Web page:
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Euthanasia Essay Research Paper You Live Your

Euthanasia Essay, Research Paper You Live Your Life, I ll Take Mine! Suffering is a terrible thing. Lying in agony because of a disease or sickness is completely horrifying. Sensing death in the air may be the single-most fearful emotion a person could feel. A person who has a terminal illness has to look at their family and friends everyday and painfully realize that he or she only has so long to live.

Euthanasia Essay, Research Paper

You Live Your Life, I ll Take Mine!

Suffering is a terrible thing. Lying in agony because of a disease or sickness is completely horrifying. Sensing death in the air may be the single-most fearful emotion a person could feel. A person who has a terminal illness has to look at their family and friends everyday and painfully realize that he or she only has so long to live. There will only be a couple more weeks or months to spend time with the people that person loves. What could be more depressing and cruel? People having to live their lives in pain and suffering because of an illness should not also have to go through the hardship of slowly losing the people they care about.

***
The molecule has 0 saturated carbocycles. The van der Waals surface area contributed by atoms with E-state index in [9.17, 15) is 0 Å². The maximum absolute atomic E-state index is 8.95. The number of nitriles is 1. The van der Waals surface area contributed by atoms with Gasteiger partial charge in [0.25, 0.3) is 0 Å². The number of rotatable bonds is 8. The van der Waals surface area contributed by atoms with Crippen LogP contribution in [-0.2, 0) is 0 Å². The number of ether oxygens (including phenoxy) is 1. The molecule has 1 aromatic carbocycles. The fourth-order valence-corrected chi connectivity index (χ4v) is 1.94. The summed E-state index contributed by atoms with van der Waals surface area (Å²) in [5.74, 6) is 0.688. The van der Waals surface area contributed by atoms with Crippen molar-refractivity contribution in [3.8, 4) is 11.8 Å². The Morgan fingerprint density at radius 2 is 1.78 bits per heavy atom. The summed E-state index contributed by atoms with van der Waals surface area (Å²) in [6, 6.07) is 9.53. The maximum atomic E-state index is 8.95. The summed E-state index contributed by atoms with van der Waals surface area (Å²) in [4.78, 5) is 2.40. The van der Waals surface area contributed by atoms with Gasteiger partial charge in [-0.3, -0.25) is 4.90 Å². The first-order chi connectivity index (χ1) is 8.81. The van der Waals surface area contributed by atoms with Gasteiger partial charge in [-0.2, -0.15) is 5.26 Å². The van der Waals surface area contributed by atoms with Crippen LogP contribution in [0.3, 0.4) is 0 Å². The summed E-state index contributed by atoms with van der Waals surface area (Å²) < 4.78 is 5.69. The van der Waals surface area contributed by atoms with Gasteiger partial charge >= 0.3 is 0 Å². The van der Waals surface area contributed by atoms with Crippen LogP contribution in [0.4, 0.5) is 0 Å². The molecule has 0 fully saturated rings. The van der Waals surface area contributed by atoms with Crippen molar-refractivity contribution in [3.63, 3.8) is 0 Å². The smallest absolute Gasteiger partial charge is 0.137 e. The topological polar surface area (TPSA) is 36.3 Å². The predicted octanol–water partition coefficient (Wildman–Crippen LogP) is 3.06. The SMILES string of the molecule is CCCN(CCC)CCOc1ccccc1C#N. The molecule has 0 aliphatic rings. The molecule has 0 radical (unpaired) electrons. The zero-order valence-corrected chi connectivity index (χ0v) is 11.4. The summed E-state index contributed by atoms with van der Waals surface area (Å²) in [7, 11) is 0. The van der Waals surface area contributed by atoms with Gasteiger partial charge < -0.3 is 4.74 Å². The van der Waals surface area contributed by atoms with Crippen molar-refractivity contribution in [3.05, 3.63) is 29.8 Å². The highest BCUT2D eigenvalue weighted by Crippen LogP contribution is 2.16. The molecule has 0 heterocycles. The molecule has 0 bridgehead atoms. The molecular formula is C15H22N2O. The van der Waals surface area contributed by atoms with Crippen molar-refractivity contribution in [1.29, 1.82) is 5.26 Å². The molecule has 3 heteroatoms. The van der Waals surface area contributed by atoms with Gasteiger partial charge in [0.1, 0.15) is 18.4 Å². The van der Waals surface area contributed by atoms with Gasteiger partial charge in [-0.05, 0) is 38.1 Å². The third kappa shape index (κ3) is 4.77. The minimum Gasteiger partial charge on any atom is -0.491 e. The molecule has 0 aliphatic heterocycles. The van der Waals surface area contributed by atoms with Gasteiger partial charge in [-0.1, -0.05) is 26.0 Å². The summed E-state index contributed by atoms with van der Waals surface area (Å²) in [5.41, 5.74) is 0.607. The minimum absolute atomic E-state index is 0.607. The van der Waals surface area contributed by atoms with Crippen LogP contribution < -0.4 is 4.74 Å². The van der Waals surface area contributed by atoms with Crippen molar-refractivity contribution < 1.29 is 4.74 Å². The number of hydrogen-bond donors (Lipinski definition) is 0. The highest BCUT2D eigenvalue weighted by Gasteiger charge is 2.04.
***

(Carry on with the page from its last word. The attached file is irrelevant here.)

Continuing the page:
Where do the sick go when there is no medical help? Is it just expected for them to go on with life until the monster inside kills them? That is cruel. If a person has no hope, why should the law or even the patient s family have the right to make him or her live on in excruciating pain? The simple fact is that a sick person does have a choice, and that choice is to end their life with assistance from a doctor. This may help the person to die less painfully and maybe with some sense of happiness.

Many are against euthanasia because it seems morally and religiously wrong. Killing is wrong in all of its forms, so it can t possibly be acceptable to help someone who is sick to die. Those against the issue feel God is the one and only chooser. He alone decides who lives and dies. But isn t it true that keeping patients alive on machines is completely artificial. God may have called for this person s time, but still the patient is kept alive by man-made machines. No moral argument should be made. It is not about what is right or wrong. The fact is that a person is sick and suffering and nobody should be arguing if the patient is allowed to die or not. That is not the issue. It is about the patient s wishes. Morally conflicted people can look at this, if a member of their family were suffering, would they want to keep them alive and breathing by machines? In a sense, euthanasia can become an act of charity (480), as Annette T. Rottenberg says in Euthanasia.